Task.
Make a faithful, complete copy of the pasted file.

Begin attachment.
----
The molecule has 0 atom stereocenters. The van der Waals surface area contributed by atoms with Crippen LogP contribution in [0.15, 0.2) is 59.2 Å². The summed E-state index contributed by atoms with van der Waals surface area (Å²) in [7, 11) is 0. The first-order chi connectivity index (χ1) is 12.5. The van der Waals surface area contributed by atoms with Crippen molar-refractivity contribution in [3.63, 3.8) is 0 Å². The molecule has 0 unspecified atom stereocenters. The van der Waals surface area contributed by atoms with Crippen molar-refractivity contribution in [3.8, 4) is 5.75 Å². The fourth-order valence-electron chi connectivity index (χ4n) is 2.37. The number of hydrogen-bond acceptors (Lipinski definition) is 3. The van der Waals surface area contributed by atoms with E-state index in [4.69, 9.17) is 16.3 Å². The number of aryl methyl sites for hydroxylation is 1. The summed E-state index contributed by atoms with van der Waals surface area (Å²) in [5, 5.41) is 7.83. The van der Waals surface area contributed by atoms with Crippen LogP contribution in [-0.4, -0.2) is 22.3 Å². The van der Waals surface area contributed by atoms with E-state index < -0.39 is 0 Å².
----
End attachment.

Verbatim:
The molecule has 0 atom stereocenters. The van der Waals surface area contributed by atoms with Crippen LogP contribution in [0.15, 0.2) is 59.2 Å². The summed E-state index contributed by atoms with van der Waals surface area (Å²) in [7, 11) is 0. The first-order chi connectivity index (χ1) is 12.5. The van der Waals surface area contributed by atoms with Crippen molar-refractivity contribution in [3.63, 3.8) is 0 Å². The molecule has 0 unspecified atom stereocenters. The van der Waals surface area contributed by atoms with Crippen molar-refractivity contribution in [3.8, 4) is 5.75 Å². The fourth-order valence-electron chi connectivity index (χ4n) is 2.37. The number of hydrogen-bond acceptors (Lipinski definition) is 3. The van der Waals surface area contributed by atoms with E-state index in [4.69, 9.17) is 16.3 Å². The number of aryl methyl sites for hydroxylation is 1. The summed E-state index contributed by atoms with van der Waals surface area (Å²) in [5, 5.41) is 7.83. The van der Waals surface area contributed by atoms with Crippen LogP contribution in [-0.4, -0.2) is 22.3 Å². The van der Waals surface area contributed by atoms with E-state index < -0.39 is 0 Å².